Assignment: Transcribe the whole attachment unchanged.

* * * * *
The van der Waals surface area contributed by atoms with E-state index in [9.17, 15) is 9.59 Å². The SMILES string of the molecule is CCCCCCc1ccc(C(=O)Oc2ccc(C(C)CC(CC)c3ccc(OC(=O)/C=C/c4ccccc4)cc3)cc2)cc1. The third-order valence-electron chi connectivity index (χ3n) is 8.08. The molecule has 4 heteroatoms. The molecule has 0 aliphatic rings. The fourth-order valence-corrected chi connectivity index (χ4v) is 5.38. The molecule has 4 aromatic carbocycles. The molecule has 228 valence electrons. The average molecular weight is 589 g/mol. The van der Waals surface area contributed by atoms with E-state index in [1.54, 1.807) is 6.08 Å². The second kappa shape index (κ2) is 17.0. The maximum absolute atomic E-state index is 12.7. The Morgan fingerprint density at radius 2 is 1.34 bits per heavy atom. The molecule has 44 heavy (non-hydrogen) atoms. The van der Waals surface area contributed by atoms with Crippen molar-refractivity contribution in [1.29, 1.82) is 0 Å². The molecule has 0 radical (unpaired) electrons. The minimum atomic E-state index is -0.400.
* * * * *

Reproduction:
The van der Waals surface area contributed by atoms with E-state index in [9.17, 15) is 9.59 Å². The SMILES string of the molecule is CCCCCCc1ccc(C(=O)Oc2ccc(C(C)CC(CC)c3ccc(OC(=O)/C=C/c4ccccc4)cc3)cc2)cc1. The third-order valence-electron chi connectivity index (χ3n) is 8.08. The molecule has 4 heteroatoms. The molecule has 0 aliphatic rings. The fourth-order valence-corrected chi connectivity index (χ4v) is 5.38. The molecule has 4 aromatic carbocycles. The molecule has 228 valence electrons. The average molecular weight is 589 g/mol. The van der Waals surface area contributed by atoms with E-state index in [1.54, 1.807) is 6.08 Å². The second kappa shape index (κ2) is 17.0. The maximum absolute atomic E-state index is 12.7. The Morgan fingerprint density at radius 2 is 1.34 bits per heavy atom. The molecule has 44 heavy (non-hydrogen) atoms. The van der Waals surface area contributed by atoms with Crippen molar-refractivity contribution in [1.29, 1.82) is 0 Å². The molecule has 0 radical (unpaired) electrons. The minimum atomic E-state index is -0.400.